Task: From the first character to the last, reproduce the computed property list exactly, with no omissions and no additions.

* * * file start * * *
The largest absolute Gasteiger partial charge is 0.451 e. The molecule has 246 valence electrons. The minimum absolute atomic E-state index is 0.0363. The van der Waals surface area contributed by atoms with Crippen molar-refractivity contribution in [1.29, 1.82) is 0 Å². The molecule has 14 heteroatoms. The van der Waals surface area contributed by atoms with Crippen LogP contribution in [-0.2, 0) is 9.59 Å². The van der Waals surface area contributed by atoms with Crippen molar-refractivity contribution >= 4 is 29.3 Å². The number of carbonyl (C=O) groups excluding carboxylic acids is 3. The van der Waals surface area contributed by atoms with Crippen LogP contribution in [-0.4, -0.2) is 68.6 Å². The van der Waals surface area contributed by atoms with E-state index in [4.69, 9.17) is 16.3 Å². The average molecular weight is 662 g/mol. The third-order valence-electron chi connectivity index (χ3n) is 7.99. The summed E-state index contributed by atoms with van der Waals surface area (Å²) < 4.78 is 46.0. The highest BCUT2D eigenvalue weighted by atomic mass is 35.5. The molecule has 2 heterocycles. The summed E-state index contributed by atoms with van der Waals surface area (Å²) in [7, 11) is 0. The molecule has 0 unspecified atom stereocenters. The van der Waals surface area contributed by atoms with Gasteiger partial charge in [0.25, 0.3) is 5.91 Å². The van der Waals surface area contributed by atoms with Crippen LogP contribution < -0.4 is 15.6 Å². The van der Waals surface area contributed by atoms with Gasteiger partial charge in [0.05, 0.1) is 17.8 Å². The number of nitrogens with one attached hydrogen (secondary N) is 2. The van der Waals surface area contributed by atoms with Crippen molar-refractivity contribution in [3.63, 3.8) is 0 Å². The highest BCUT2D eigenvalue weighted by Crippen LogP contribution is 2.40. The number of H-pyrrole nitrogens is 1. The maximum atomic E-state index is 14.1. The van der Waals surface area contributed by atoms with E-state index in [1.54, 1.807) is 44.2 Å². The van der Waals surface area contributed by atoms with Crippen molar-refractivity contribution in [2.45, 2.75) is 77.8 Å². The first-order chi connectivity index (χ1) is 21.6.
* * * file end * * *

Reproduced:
The largest absolute Gasteiger partial charge is 0.451 e. The molecule has 246 valence electrons. The minimum absolute atomic E-state index is 0.0363. The van der Waals surface area contributed by atoms with Crippen molar-refractivity contribution in [1.29, 1.82) is 0 Å². The molecule has 14 heteroatoms. The van der Waals surface area contributed by atoms with Crippen LogP contribution in [-0.2, 0) is 9.59 Å². The van der Waals surface area contributed by atoms with Crippen molar-refractivity contribution >= 4 is 29.3 Å². The number of carbonyl (C=O) groups excluding carboxylic acids is 3. The van der Waals surface area contributed by atoms with Crippen LogP contribution in [-0.4, -0.2) is 68.6 Å². The van der Waals surface area contributed by atoms with E-state index in [4.69, 9.17) is 16.3 Å². The average molecular weight is 662 g/mol. The third-order valence-electron chi connectivity index (χ3n) is 7.99. The summed E-state index contributed by atoms with van der Waals surface area (Å²) < 4.78 is 46.0. The highest BCUT2D eigenvalue weighted by atomic mass is 35.5. The molecule has 2 heterocycles. The summed E-state index contributed by atoms with van der Waals surface area (Å²) in [7, 11) is 0. The molecule has 0 unspecified atom stereocenters. The van der Waals surface area contributed by atoms with Gasteiger partial charge in [0.25, 0.3) is 5.91 Å². The van der Waals surface area contributed by atoms with Crippen LogP contribution < -0.4 is 15.6 Å². The van der Waals surface area contributed by atoms with Gasteiger partial charge in [0.05, 0.1) is 17.8 Å². The number of nitrogens with one attached hydrogen (secondary N) is 2. The van der Waals surface area contributed by atoms with Crippen molar-refractivity contribution in [3.63, 3.8) is 0 Å². The highest BCUT2D eigenvalue weighted by Crippen LogP contribution is 2.40. The number of H-pyrrole nitrogens is 1. The maximum atomic E-state index is 14.1. The van der Waals surface area contributed by atoms with E-state index in [1.54, 1.807) is 44.2 Å². The van der Waals surface area contributed by atoms with Crippen molar-refractivity contribution in [2.45, 2.75) is 77.8 Å². The first-order chi connectivity index (χ1) is 21.6.